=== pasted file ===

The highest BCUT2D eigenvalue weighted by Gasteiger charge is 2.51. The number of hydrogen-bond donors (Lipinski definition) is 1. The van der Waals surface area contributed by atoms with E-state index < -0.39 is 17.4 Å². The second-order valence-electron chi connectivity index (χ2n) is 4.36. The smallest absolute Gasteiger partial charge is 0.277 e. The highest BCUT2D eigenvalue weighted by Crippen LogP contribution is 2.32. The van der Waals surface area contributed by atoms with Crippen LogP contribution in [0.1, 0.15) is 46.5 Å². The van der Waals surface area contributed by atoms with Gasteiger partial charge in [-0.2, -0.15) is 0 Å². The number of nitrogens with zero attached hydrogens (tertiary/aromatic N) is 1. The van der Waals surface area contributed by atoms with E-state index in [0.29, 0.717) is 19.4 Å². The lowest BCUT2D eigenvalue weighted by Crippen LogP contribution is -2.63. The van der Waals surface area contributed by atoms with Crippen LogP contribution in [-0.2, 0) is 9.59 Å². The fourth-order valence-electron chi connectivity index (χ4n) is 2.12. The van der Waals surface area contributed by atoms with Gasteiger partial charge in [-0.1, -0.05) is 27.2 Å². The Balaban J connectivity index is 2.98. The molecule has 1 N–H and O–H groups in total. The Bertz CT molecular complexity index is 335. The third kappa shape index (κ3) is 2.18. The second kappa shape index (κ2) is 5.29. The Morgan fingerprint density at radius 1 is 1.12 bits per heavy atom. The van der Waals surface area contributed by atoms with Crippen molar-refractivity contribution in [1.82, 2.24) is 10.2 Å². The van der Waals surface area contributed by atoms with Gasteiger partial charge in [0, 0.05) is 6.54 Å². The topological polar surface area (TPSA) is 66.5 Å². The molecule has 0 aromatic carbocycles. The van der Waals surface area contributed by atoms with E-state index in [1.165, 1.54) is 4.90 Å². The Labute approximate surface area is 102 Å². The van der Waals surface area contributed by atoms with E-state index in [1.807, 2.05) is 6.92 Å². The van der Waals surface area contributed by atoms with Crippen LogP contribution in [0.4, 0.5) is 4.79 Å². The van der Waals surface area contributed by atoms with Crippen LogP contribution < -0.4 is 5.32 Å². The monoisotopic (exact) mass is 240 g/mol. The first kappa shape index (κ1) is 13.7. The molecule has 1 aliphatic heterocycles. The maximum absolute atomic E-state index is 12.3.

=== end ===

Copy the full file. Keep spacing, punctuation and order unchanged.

The highest BCUT2D eigenvalue weighted by Gasteiger charge is 2.51. The number of hydrogen-bond donors (Lipinski definition) is 1. The van der Waals surface area contributed by atoms with E-state index < -0.39 is 17.4 Å². The second-order valence-electron chi connectivity index (χ2n) is 4.36. The smallest absolute Gasteiger partial charge is 0.277 e. The highest BCUT2D eigenvalue weighted by Crippen LogP contribution is 2.32. The van der Waals surface area contributed by atoms with Crippen LogP contribution in [0.1, 0.15) is 46.5 Å². The van der Waals surface area contributed by atoms with Gasteiger partial charge in [-0.2, -0.15) is 0 Å². The number of nitrogens with zero attached hydrogens (tertiary/aromatic N) is 1. The van der Waals surface area contributed by atoms with E-state index in [0.29, 0.717) is 19.4 Å². The lowest BCUT2D eigenvalue weighted by Crippen LogP contribution is -2.63. The van der Waals surface area contributed by atoms with Crippen LogP contribution in [-0.2, 0) is 9.59 Å². The fourth-order valence-electron chi connectivity index (χ4n) is 2.12. The van der Waals surface area contributed by atoms with Gasteiger partial charge in [-0.1, -0.05) is 27.2 Å². The Balaban J connectivity index is 2.98. The molecule has 1 N–H and O–H groups in total. The Bertz CT molecular complexity index is 335. The third kappa shape index (κ3) is 2.18. The second kappa shape index (κ2) is 5.29. The Morgan fingerprint density at radius 1 is 1.12 bits per heavy atom. The van der Waals surface area contributed by atoms with Crippen molar-refractivity contribution in [1.82, 2.24) is 10.2 Å². The van der Waals surface area contributed by atoms with Gasteiger partial charge in [0, 0.05) is 6.54 Å². The topological polar surface area (TPSA) is 66.5 Å². The molecule has 0 aromatic carbocycles. The van der Waals surface area contributed by atoms with E-state index in [1.165, 1.54) is 4.90 Å². The Labute approximate surface area is 102 Å². The van der Waals surface area contributed by atoms with E-state index in [1.807, 2.05) is 6.92 Å². The van der Waals surface area contributed by atoms with Crippen LogP contribution in [0.4, 0.5) is 4.79 Å². The van der Waals surface area contributed by atoms with Crippen LogP contribution < -0.4 is 5.32 Å². The monoisotopic (exact) mass is 240 g/mol. The first kappa shape index (κ1) is 13.7. The molecule has 1 aliphatic heterocycles. The maximum absolute atomic E-state index is 12.3.